By Maura O’Connor
Eight New Jersey Muslims filed a federal lawsuit Wednesday accusing the New York Police Department of violating their constitutional rights by singling them out because of their religion for an anti-terrorism intelligence program.
The lawsuit is the first to challenge the NYPD’s extensive surveillance of Muslim communities in New York and New Jersey. The police have filmed mosques, photographed license plates and surveyed schools, the lawsuit charged.
The legal action comes after the New Jersey attorney general’s office decided the NYPD’s intelligence program was legal.
“Since public officials have turned a blind eye towards bigotry, the victims have come forward to the courts as a last resort,” said Farhana Kerha, president of Muslim Advocates, a legal association. “We think Commissioner [Raymond] Kelly and his top leadership have gone too far, they’ve overreached.”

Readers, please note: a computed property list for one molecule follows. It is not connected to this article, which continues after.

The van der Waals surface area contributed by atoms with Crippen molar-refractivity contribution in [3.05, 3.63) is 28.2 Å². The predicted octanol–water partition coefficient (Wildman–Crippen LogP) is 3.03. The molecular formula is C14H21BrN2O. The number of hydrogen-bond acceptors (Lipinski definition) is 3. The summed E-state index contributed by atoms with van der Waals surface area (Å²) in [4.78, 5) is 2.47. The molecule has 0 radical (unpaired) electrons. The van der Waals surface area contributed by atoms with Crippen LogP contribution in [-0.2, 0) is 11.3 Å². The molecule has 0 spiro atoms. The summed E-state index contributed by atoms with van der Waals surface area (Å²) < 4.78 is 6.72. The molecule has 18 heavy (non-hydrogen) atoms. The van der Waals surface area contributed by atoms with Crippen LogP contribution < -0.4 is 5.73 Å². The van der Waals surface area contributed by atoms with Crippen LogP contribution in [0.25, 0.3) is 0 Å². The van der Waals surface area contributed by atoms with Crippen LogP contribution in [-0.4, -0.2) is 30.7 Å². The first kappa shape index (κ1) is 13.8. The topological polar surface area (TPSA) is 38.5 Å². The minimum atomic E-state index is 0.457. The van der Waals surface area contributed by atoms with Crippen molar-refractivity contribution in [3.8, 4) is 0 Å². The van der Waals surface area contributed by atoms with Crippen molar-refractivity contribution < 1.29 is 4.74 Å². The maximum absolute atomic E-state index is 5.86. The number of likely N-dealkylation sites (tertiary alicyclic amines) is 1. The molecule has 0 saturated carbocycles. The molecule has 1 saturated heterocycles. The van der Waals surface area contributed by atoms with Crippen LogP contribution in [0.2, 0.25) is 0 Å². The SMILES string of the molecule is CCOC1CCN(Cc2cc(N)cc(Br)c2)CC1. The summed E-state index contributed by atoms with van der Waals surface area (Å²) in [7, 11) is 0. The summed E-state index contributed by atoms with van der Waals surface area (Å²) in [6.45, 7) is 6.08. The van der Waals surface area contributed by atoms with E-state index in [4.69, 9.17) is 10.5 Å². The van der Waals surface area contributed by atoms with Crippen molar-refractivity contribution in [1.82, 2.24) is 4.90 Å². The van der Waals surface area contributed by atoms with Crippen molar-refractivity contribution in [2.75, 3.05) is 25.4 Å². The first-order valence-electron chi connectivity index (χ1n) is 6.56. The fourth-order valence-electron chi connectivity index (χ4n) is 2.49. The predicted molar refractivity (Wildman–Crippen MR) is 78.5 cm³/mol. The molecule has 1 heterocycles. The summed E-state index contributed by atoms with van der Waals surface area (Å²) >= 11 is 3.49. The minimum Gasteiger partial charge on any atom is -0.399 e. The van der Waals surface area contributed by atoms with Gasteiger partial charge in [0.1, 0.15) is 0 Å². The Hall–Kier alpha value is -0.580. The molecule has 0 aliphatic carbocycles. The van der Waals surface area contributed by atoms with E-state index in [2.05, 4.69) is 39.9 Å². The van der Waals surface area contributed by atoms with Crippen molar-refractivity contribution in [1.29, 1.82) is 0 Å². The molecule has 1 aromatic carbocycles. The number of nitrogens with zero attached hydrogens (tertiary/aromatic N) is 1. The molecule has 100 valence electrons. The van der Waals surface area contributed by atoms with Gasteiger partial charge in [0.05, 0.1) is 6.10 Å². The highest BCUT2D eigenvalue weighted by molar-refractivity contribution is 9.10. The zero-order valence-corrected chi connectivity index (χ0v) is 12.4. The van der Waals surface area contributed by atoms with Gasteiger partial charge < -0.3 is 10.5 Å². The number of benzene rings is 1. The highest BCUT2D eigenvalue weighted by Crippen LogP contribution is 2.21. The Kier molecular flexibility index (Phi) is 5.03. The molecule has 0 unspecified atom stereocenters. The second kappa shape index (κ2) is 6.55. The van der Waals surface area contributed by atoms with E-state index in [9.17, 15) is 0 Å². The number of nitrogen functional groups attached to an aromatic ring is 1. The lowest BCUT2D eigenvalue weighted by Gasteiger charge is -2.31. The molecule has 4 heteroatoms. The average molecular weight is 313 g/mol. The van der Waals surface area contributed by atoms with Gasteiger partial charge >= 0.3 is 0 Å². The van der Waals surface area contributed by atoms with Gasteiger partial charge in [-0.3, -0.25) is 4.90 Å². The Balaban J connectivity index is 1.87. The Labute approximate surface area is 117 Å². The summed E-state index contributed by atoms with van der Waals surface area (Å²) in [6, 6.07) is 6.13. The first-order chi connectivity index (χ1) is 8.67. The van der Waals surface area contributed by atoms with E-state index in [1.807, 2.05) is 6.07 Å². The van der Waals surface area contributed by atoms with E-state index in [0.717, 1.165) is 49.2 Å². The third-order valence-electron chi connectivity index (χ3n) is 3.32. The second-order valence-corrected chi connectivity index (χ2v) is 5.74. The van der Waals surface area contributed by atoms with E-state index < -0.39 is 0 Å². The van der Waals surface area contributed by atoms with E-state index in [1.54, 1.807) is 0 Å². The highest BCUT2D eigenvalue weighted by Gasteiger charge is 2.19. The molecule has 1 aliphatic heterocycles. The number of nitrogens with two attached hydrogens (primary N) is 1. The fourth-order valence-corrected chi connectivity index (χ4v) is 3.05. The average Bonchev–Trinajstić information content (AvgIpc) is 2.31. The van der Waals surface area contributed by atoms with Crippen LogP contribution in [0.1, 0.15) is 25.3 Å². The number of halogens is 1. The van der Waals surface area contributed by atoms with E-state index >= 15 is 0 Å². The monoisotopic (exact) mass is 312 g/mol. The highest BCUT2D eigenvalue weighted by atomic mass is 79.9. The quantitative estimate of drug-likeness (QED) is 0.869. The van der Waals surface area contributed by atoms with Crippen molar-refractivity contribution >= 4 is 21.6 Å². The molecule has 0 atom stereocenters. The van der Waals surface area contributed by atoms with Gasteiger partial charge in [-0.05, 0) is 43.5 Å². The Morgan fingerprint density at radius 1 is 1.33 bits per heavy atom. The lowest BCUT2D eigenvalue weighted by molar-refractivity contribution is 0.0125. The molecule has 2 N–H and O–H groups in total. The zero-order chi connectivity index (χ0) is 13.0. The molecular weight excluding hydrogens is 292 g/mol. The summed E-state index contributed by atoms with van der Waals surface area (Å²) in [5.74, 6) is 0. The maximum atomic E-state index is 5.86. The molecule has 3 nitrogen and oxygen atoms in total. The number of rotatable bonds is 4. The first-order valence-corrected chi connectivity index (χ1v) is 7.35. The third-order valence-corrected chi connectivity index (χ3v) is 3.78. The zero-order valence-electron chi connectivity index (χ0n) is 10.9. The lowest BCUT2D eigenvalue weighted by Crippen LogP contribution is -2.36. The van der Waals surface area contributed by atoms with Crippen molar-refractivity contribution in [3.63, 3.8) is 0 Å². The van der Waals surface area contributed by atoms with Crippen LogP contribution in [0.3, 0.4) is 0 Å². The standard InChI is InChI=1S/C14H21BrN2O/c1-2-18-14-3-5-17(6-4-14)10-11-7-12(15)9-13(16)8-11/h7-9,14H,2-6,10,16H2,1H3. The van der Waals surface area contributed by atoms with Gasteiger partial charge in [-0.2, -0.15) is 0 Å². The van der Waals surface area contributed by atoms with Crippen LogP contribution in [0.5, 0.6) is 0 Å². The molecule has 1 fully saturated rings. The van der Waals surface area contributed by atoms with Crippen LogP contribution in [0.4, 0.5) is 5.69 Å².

Paul Browne, the NYPD’s chief spokesman, responded Wednesday by citing the New Jersey attorney general’s report.
“NYPD activities in New Jersey were lawful, appropriate, and in keeping with efforts there, in New York, and around the world to prevent terrorists from returning here to kill more New Yorkers,” Browne said.
Some of the lawsuit’s plaintiffs are students and imams mentioned in police surveillance files. Others, such as Farhaj Hassan, attended mosques that were under surveillance but weren’t named specifically.
Hassan, a decorated specialist with the U.S. Army Reserves who completed a tour in Iraq, said he felt a duty as a soldier to join the lawsuit. “I am suppose to protect the constitution of the U.S.,” he said.
The suit seeks to prohibit the NYPD from entering New Jersey to spy on Muslims because of their religion. It also calls on the NYPD to expunge its surveillance files.
Muslim Advocates said it hopes to create a legal precedent that would outlaw similar surveillance programs in the country. “We want a declaratory judgment that it is unconstitutional,” said Glenn Baton, legal director of the organization.